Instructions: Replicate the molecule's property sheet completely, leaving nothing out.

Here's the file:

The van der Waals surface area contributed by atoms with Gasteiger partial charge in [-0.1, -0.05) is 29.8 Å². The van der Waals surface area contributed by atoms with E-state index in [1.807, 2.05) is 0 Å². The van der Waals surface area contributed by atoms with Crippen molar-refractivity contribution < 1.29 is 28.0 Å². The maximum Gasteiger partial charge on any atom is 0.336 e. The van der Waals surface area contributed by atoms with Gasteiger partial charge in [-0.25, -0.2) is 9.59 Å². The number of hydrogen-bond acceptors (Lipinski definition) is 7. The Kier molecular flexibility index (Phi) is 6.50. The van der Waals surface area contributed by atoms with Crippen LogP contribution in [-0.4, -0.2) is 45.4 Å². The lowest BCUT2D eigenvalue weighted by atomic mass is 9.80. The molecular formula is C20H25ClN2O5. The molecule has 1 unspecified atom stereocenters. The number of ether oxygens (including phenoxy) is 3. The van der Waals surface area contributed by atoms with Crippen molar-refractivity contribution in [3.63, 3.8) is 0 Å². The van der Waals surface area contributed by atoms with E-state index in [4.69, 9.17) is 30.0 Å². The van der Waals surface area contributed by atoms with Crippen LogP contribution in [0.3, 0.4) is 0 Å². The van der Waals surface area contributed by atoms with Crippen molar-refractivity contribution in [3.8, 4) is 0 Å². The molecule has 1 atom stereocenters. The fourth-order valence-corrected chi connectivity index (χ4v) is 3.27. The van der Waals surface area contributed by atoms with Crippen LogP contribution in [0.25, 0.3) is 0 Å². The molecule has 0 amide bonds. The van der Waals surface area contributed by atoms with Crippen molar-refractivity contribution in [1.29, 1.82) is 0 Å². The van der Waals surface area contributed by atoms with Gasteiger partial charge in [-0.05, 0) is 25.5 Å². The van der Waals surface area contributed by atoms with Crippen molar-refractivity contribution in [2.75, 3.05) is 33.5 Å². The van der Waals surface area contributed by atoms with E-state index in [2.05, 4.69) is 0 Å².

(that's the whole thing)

The van der Waals surface area contributed by atoms with Gasteiger partial charge in [-0.1, -0.05) is 29.8 Å². The van der Waals surface area contributed by atoms with E-state index in [1.807, 2.05) is 0 Å². The van der Waals surface area contributed by atoms with Crippen molar-refractivity contribution < 1.29 is 28.0 Å². The maximum Gasteiger partial charge on any atom is 0.336 e. The van der Waals surface area contributed by atoms with Gasteiger partial charge in [-0.25, -0.2) is 9.59 Å². The number of hydrogen-bond acceptors (Lipinski definition) is 7. The Kier molecular flexibility index (Phi) is 6.50. The van der Waals surface area contributed by atoms with Crippen LogP contribution in [-0.4, -0.2) is 45.4 Å². The lowest BCUT2D eigenvalue weighted by atomic mass is 9.80. The molecular formula is C20H25ClN2O5. The molecule has 1 unspecified atom stereocenters. The number of ether oxygens (including phenoxy) is 3. The van der Waals surface area contributed by atoms with Crippen molar-refractivity contribution in [3.63, 3.8) is 0 Å². The van der Waals surface area contributed by atoms with E-state index in [4.69, 9.17) is 30.0 Å². The van der Waals surface area contributed by atoms with Crippen LogP contribution in [0.3, 0.4) is 0 Å². The van der Waals surface area contributed by atoms with Crippen molar-refractivity contribution in [3.8, 4) is 0 Å². The molecule has 1 atom stereocenters. The fourth-order valence-corrected chi connectivity index (χ4v) is 3.27. The van der Waals surface area contributed by atoms with Crippen LogP contribution in [0.25, 0.3) is 0 Å². The molecule has 0 amide bonds. The van der Waals surface area contributed by atoms with Crippen molar-refractivity contribution in [1.29, 1.82) is 0 Å². The van der Waals surface area contributed by atoms with Gasteiger partial charge in [-0.05, 0) is 25.5 Å². The van der Waals surface area contributed by atoms with Crippen molar-refractivity contribution in [2.75, 3.05) is 33.5 Å². The van der Waals surface area contributed by atoms with E-state index in [2.05, 4.69) is 0 Å².